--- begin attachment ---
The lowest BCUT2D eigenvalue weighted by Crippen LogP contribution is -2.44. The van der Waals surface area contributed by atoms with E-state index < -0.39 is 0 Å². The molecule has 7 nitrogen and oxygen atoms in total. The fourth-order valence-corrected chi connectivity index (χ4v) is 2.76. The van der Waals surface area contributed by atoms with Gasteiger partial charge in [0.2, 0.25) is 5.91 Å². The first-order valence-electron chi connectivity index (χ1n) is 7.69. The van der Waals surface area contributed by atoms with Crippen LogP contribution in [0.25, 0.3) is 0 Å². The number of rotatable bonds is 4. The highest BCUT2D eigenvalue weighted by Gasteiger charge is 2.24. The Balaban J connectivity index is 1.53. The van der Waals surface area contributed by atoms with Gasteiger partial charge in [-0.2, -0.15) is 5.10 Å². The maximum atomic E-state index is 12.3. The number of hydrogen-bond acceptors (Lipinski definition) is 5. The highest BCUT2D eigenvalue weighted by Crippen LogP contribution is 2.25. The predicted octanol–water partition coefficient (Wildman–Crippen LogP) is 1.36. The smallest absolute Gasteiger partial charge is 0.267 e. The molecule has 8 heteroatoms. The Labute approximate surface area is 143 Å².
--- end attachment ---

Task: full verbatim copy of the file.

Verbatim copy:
The lowest BCUT2D eigenvalue weighted by Crippen LogP contribution is -2.44. The van der Waals surface area contributed by atoms with E-state index < -0.39 is 0 Å². The molecule has 7 nitrogen and oxygen atoms in total. The fourth-order valence-corrected chi connectivity index (χ4v) is 2.76. The van der Waals surface area contributed by atoms with Gasteiger partial charge in [0.2, 0.25) is 5.91 Å². The first-order valence-electron chi connectivity index (χ1n) is 7.69. The van der Waals surface area contributed by atoms with Crippen LogP contribution in [0.25, 0.3) is 0 Å². The number of rotatable bonds is 4. The highest BCUT2D eigenvalue weighted by Gasteiger charge is 2.24. The Balaban J connectivity index is 1.53. The van der Waals surface area contributed by atoms with Gasteiger partial charge in [-0.2, -0.15) is 5.10 Å². The maximum atomic E-state index is 12.3. The number of hydrogen-bond acceptors (Lipinski definition) is 5. The highest BCUT2D eigenvalue weighted by Crippen LogP contribution is 2.25. The predicted octanol–water partition coefficient (Wildman–Crippen LogP) is 1.36. The smallest absolute Gasteiger partial charge is 0.267 e. The molecule has 8 heteroatoms. The Labute approximate surface area is 143 Å².